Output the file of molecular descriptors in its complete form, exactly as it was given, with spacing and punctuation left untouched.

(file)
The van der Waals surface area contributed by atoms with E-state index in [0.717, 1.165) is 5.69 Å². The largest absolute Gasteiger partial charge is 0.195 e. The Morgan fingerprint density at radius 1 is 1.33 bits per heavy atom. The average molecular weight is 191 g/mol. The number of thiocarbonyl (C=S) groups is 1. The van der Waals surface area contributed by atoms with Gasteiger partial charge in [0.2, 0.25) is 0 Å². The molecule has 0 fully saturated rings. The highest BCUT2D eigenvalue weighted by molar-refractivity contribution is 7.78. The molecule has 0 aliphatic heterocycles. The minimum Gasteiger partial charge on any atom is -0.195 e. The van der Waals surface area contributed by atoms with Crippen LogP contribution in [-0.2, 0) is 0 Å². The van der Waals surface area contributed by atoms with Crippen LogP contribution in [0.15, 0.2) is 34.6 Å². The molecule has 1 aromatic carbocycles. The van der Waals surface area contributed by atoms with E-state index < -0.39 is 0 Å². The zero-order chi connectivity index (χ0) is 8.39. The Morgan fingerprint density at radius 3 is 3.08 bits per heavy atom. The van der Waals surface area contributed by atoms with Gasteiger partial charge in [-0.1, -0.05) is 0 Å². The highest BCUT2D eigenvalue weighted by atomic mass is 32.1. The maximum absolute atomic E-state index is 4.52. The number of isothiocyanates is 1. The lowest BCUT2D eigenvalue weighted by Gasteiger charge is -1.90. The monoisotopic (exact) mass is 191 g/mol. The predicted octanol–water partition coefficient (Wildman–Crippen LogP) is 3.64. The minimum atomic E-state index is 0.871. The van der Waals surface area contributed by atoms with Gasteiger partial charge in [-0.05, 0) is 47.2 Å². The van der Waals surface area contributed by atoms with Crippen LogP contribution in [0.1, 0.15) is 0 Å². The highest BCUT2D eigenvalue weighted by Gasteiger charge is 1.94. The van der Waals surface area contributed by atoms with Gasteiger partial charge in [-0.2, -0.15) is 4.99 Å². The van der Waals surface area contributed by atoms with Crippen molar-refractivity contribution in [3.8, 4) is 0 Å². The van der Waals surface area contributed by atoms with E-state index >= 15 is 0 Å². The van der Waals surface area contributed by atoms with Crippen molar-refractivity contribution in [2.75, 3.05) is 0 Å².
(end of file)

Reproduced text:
The van der Waals surface area contributed by atoms with E-state index in [0.717, 1.165) is 5.69 Å². The largest absolute Gasteiger partial charge is 0.195 e. The Morgan fingerprint density at radius 1 is 1.33 bits per heavy atom. The average molecular weight is 191 g/mol. The number of thiocarbonyl (C=S) groups is 1. The van der Waals surface area contributed by atoms with Gasteiger partial charge in [0.2, 0.25) is 0 Å². The molecule has 0 fully saturated rings. The highest BCUT2D eigenvalue weighted by molar-refractivity contribution is 7.78. The molecule has 0 aliphatic heterocycles. The minimum Gasteiger partial charge on any atom is -0.195 e. The van der Waals surface area contributed by atoms with Crippen LogP contribution in [-0.2, 0) is 0 Å². The van der Waals surface area contributed by atoms with Crippen LogP contribution in [0.15, 0.2) is 34.6 Å². The molecule has 1 aromatic carbocycles. The van der Waals surface area contributed by atoms with E-state index < -0.39 is 0 Å². The zero-order chi connectivity index (χ0) is 8.39. The Morgan fingerprint density at radius 3 is 3.08 bits per heavy atom. The van der Waals surface area contributed by atoms with Gasteiger partial charge in [-0.1, -0.05) is 0 Å². The highest BCUT2D eigenvalue weighted by atomic mass is 32.1. The maximum absolute atomic E-state index is 4.52. The number of isothiocyanates is 1. The lowest BCUT2D eigenvalue weighted by Gasteiger charge is -1.90. The monoisotopic (exact) mass is 191 g/mol. The predicted octanol–water partition coefficient (Wildman–Crippen LogP) is 3.64. The minimum atomic E-state index is 0.871. The van der Waals surface area contributed by atoms with Gasteiger partial charge in [-0.05, 0) is 47.2 Å². The van der Waals surface area contributed by atoms with Crippen LogP contribution in [0.1, 0.15) is 0 Å². The highest BCUT2D eigenvalue weighted by Gasteiger charge is 1.94. The van der Waals surface area contributed by atoms with Gasteiger partial charge in [-0.2, -0.15) is 4.99 Å². The van der Waals surface area contributed by atoms with Crippen molar-refractivity contribution in [3.8, 4) is 0 Å². The van der Waals surface area contributed by atoms with E-state index >= 15 is 0 Å². The van der Waals surface area contributed by atoms with Crippen molar-refractivity contribution in [2.75, 3.05) is 0 Å².